Four weeks since my last post. Four weeks, three of those spent at a construction camp an hour out of Karratha, tethered to the Interwebs – and hence, my sanity – by a satellite connection that was lucky to hold 5KB/s for a solid minute. And so, with the exception of this weekend (grinningly punctuated by my annual dose of Eurovision kitsch and bloc favouritism), my gaming has been sporadic – and mostly handheld based.

And by “handheld,” of course, I mean “DS.” The PSP has only tempted me with Patapon, Loco Roco, and (more importantly) the potential for a powerful emulation platform. Prior to the DS, my only other handhelds were also Nintendo in nature: old style Game & Watches (Helmet & Donkey Kong). But I digress, distracted by history and Sweden’s off-key Eurovision entry.

Just before my last painful journey to site, I picked up my first-ever entry into the Grand Theft Auto franchise: GTA: Chinatown Wars. And early impressions were fantastic – I loved the open world, the presentation, the scope. After 13 hours (56% complete), however, the lustre has most certainly been lost: where I initially thought the writing was mature, it now feels hopelessly juvenile; where I once savoured the morsel-sized missions, it now feels like an annoying grind. If this is the franchise that defines modern gaming, then I’m not really sure I want in; an especially ironic comment, given my undying love of Crackdown, which owes so much to GTA‘s heritage. But where Crackdown is wonderfully refined and constrained in its maturity, GTA: CW feels like it’s trying too hard to be Adult. Technically impressive and fun in small doses, sure – and it most definitely deserves to sell more than its reported numbers. But it’s hardly the most compelling thing on the DS.

Compare and contrast with another recent DS acquisition – Soul Bubbles. Seemingly victim to an unsupportive import policy (it was available in Australia for all of two weeks, I reckon), I had to get a UK mate to snaffle this for me (Amazon UK had it for a paltry 6 quid). And it’s a cracking game – utterly unique control mechanism, fun without frustration, a perfect little package. It’s shameful that this has gone so unnoticed.

Other site-based gaming has been limited to more Sight Training (which has proven to be quite enjoyable in a minigame-ish way) and Rub Rabbits (which leads me to believe that practice may, indeed, may – eventually – make perfect). The last couple of days has presented opportunities to get back into my Zelda Master Questing, with a couple of today’s dungeons surprising with their re-jigged ease; both Dodongo’s Cavern and the much-feared Jabu-Jabu’s Belly felt much easier in their Master Quest renditions.

To be honest, though, my mind has been more focussed on a game that’s still some months off: Bayonetta. Ever since I first laid eyes on the initial teaser trailer, I’ve been gagging for more goodies from Platinum – and they’ve delivered some delicious tidbits on the complexities of modelling Bayonetta’s arse. Now, I’m a bit of a fan of a bit of female protagonist posterior, and Bayonetta backs that up with some nutball looking action – I can’t wait.

The near future, however, is (annoyingly) still dictated by work – do I have more lovely Zelda in my future, or am I going to be grinding more GTA: CW in airplanes? It’s pretty much a day-by-day proposition at the moment, but hopefully there’s only another four-to-six weeks of this flux left. I want a chance to feel at home again, bed myself back into my old gaming habits; I haven’t turned on my 360 since March!

Je Retourne! (Part 2)

And so, after 6 weeks away from this blog, I returned – only to be shipped off to site for work. And site, in this case, was north-of-nowhere in Karratha, living in a project camp – the likes of which I’ve never encountered before. With nothing on the cards except working 12-hour days, eat at the mess (not as bad as I’d feared), and drink at the cheap wet-mess, the few hours up my sleeve every night were available to catch up on all the video podcasts I’d been downloading in the last five years… and to get a spot of gaming in.

The thing is, I wasn’t about to drag a console up to a mining site – which left me with the DS and the PC to choose from. I started off with my much-belated attack on Tim Schafer’s Full Throttle. Created prior to the glorious Grim Fandango, I was expecting clever writing, silly puzzles, and an all-round solid package – after all, Fandango gave me four full solid days of delight. But, whilst the writing lived up to its end of the deal (creating caricatures which managed to feel solid, with a splendidly quippy script), I found the SCUMM-based puzzles to be of the “click everywhere and hope” variety. In particular, the final section of the game unfortunately lingers in my memory, because its key was to click (essentially) offscreen – and that type of trick shits me right off. Couple annoying puzzles with a short game (something like ten hours, I reckon), and you can colour me – sadly – disappointed. It may have been just worth the ten bucks it cost me, if only to see Schafer’s progression… but Grim Fandango also only cost ten bucks, and is oodles better in every respect.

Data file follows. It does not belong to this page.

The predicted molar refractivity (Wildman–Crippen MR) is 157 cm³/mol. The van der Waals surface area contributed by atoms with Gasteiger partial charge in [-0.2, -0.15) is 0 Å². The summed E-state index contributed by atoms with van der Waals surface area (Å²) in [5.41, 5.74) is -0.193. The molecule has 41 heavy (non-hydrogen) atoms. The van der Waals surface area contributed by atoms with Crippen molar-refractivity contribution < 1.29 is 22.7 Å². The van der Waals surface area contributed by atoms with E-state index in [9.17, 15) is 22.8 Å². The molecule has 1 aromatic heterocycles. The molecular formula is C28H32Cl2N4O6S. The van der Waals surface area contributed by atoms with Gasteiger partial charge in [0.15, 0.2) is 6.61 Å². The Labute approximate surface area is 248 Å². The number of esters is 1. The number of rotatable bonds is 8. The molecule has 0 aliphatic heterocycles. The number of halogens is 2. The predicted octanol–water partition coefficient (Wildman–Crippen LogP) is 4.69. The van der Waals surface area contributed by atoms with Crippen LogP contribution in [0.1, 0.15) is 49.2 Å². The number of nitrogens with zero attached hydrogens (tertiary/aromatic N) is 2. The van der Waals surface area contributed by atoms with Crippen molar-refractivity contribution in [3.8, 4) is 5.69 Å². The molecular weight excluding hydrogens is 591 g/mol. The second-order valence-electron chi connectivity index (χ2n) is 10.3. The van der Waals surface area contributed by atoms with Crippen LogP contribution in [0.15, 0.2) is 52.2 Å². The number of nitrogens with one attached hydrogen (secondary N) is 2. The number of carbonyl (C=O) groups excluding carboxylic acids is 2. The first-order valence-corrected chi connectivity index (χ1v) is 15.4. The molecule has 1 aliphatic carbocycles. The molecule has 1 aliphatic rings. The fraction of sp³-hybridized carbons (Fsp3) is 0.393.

A day of airplanes and airports had me home for three days over Easter and, desperate for some retail therapy, I picked up a new Nintendo DSi. The new matte finish feels lovely in the hand, but is tempered by the fact that the serial number sticker breaks up the finish under my fingers; despite some reservations with the new interface, it’s proven itself to be a great acquisition… although I recently found the receipt for my original DS – AU$188, whereas three years later the DSi was AU$299. And, as I’ve previously mentioned, the very idea of a freebie game horrifies me – despite trying to barter for some Points Cards instead, I had to plump for Sight Training; another blight on The List, though hopefully not a long-lasting one. The DSi has also got me looking at Electroplankton and Rub Rabbits again, too…

Finally, one of the videos I consumed whilst on-site was a “History of Zelda” documentary (acquired, possibly dodgily, through Zentendo). Seemingly released around the same time as Wind Waker, it features interviews with a bunch of Nintendo fans and luminaries (including Shigsy himself, and Eiji Aonuma – who, I was somewhat disappointed to discover, directed both Majora’s and Wind Waker). And it’s a great doco, but it had the effect of stoking the flames of passion for Zelda again… and so, on Easter Saturday, I broke out my Limited Edition of Wind Waker, popped the bonus disc in the Wii, and started playing through both Ocarina (again) and Master Quest, side-by-side… and I admit to being surprised just how much harder Master Quest is compared to the original: even the very first dungeon offers a significant challenge. So, with essentially two Ocarina playthroughs being attempted at the same time, and further opportunities for work-related travel in the near future, it’s pretty safe to say that the rest of April is taken care of, game-wise. And May. And probably June, too. Bloody Gerudo archery.